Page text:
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Original Issue

Stretch Drive If the season ended today, Casey Martin, cart and all, would have his PGA Tour card. But as he's well aware, a lot can happen between now and January

Casey Martin is praying. Hands clasped, head bowed, his lips
move, but he says nothing. Finally Martin looks up and puts his
thoughts into words. "I'm obviously very concerned about my
health," he says. Who can blame him? His famously withered right
leg is worse than it has ever been. Three times this summer
Martin quietly flew to Chicago to try a radical new procedure,
sclerotherapy, which he describes as a "last-ditch effort" to
slow the assault of Klippel-Trenaunay-Weber syndrome, a
congenital circulatory disorder, on his limb. In total Martin
squirmed through 75 excruciating needle injections into his leg,
each delivering a chemical cocktail designed to shut down
certain malfunctioning veins and stem the damaging tide of blood
that floods his leg.

The therapy didn't take, and now Martin is left with little more
than his prayers. But sitting in the lunchroom of Hillcrest
Country Club, site of last week's Nike Boise (Idaho) Open,
Martin's fretting about his health was delivered with a wink and
a smile. That was because moments after saying grace, he began
stuffing his face with a sloppy barbecued beef sandwich, an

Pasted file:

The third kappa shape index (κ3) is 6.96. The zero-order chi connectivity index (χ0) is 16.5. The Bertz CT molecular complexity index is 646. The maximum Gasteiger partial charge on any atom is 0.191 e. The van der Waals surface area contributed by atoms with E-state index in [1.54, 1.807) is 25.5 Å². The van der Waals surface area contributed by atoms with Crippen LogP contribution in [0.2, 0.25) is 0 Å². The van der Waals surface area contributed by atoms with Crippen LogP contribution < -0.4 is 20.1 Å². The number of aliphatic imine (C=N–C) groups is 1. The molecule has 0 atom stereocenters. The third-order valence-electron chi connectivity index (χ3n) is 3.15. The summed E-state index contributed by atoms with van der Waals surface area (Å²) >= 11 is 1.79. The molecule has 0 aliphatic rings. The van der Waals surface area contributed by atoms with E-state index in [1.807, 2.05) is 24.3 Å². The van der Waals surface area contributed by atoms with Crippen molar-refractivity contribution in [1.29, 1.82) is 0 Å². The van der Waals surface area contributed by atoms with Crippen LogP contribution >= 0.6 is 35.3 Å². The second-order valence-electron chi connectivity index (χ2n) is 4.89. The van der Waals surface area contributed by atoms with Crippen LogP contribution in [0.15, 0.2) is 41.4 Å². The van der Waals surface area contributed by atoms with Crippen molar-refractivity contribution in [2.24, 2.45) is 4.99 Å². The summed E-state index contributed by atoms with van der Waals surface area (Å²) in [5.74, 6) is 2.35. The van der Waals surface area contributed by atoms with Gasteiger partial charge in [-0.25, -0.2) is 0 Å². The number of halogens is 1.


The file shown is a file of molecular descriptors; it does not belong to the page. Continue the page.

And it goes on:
oversized bag of potato chips and two tall glasses of soda.
Martin's leg may be the source of unending pain, but clearly it
is his diet that's going to kill him.

Anyway, it's typical of Martin to crack wise in the face of
adversity. He is well acquainted with the ironies of his
situation, and here's a whopper: Even as his leg is
deteriorating, his golf game is thriving. Martin arrived in
Boise having finished in the top 10 in three of his previous
four tournaments, including a strong second last month in Omaha,
a hot streak that pushed him to 13th on the Nike tour money list
(with $100,130). The Boise tournament was the third straight in
a manic stretch drive that will see Martin play the final six
events on the schedule in an effort to safeguard his position in
the top 15 on the money list, a finish that will earn him an
exemption onto the PGA Tour in 2000. This brings us to irony